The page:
Many studies reveal that many people with vitiligo suffer from anxiety and depressive disorder. These disorders are higher in people who have lesions more on exposed body areas. One of these anxiety disorders is the Social Anxiety Disorder.
One of most significant concerns that vitiligo fighters often have is that whenever they’re around people, everyone thinks badly of them. This can be one of the symptoms of social anxiety in vitiligo. Soon, similar fears of judgment and being scrutinized by others start interfering with an individual’s life. This disorder can make a vitiligo fighter reluctant to speak to strangers, make eye contact and starting conversations.
Recognizing social anxiety in vitiligo
Social anxiety (also known as social phobia) at first glance looks like simple shyness, but there’s so much more to it. The disorder, which causes an overwhelming fear of social situations, has an element of shyness at its core.
Vitiligo fighters with social anxiety are afraid that if they’re eating in a restaurant they’re going to spill something on themselves and other people are going to notice their white patches. The same feelings are applicable in speaking out in public and going to parties. As a result, vitiligo fighters start avoiding going out in public and speaking to strangers. This can potentially affect their self-esteem, love life, career, or progress in school.
Different vitiligo fighters experience different physical symptoms. However, most common symptoms are the rapid heartbeat, muscle tension, dizziness and light-headedness, stomach trouble, inability to catch inspiration and “out-of-body” sensation. If left untreated, the feelings of being judged by others, being embarrassed or humiliated, and accidentally offending someone grow stronger with time. These feelings can contribute to self-pity, negative thoughts, poor social skills, depression, and sensitivity to criticism in vitiligo.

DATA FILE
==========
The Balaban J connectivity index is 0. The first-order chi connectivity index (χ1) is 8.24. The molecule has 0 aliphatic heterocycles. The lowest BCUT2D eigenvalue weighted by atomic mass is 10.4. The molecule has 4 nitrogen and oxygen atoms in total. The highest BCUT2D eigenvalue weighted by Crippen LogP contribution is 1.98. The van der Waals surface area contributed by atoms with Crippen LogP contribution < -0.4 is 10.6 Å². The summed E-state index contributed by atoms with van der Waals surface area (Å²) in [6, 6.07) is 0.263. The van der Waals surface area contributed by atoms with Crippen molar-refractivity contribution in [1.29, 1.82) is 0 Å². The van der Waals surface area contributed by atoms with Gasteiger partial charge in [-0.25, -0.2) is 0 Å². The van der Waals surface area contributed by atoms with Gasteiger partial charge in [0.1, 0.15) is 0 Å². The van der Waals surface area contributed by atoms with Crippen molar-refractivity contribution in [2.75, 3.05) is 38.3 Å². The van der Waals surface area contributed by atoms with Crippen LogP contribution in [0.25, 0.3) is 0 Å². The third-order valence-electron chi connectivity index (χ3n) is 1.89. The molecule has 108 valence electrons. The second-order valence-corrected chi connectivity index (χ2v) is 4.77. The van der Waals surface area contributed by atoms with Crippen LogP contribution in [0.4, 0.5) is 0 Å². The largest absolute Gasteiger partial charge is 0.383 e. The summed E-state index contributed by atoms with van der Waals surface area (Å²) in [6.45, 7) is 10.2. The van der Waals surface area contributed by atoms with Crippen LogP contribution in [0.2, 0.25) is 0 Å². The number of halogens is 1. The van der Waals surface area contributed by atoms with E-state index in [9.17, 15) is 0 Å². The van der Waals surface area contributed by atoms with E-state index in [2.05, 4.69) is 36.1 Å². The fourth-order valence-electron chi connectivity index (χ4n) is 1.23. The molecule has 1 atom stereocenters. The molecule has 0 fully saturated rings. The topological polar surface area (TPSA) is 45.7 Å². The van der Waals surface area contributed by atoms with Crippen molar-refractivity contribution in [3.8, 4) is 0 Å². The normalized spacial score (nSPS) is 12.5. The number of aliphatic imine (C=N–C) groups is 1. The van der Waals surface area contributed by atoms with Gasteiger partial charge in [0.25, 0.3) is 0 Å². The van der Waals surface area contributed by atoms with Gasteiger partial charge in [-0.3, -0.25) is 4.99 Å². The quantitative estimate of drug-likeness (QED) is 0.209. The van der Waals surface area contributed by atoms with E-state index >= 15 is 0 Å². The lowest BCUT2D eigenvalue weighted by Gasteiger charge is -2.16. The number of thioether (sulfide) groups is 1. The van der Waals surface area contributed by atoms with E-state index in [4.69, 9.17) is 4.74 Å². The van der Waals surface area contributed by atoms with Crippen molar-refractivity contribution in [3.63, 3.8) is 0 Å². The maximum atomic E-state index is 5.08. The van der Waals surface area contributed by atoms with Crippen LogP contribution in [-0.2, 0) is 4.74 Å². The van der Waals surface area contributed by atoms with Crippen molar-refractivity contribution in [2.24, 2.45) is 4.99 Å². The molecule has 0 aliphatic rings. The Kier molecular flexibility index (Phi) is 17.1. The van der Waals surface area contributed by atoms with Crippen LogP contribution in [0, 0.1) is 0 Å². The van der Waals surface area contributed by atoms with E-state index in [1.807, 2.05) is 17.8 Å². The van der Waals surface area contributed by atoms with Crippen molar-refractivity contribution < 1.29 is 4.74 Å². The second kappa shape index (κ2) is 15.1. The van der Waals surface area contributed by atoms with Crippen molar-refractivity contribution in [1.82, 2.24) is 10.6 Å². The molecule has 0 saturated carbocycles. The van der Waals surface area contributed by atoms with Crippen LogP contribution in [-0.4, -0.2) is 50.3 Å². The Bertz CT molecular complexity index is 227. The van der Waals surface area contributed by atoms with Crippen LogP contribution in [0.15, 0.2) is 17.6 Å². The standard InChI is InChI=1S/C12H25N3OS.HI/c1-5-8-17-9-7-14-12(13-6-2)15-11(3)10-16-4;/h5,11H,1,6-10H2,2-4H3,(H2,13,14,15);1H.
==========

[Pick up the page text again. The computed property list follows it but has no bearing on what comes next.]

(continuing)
The ambiguity and diagnosis
Since physical symptoms of vitiligo are always given importance over physiological symptoms of living with white patches, the social anxiety disorder is many times, not diagnosed. As vitiligo progresses, people get used to the anxiety and see it as part of themselves. Hence, they are less likely to seek care or go to a mental health expert to talk about these issues.
Options to social anxiety in vitiligo
Although the social anxiety can significantly affect a vitiligo fighter’s quality of life, the good news is that people who suffer from it can respond well to treatment.
The best way to treat social anxiety is through 12 to 16 therapy sessions of cognitive behavioral therapy. The therapy can help vitiligo fighters build confidence, learn skills to manage the situations that scare them most. Doctors may even prescribe antidepressants (such as selective serotonin reuptake inhibitors) to treat your social anxiety disorder. Fluoxetine (Prozac), Paroxetine (Paxil), Sertraline (Zoloft), Duloxetine (Cymbalta) and Venlafaxine (Effexor) are widely prescribed to treat social anxiety in vitiligo.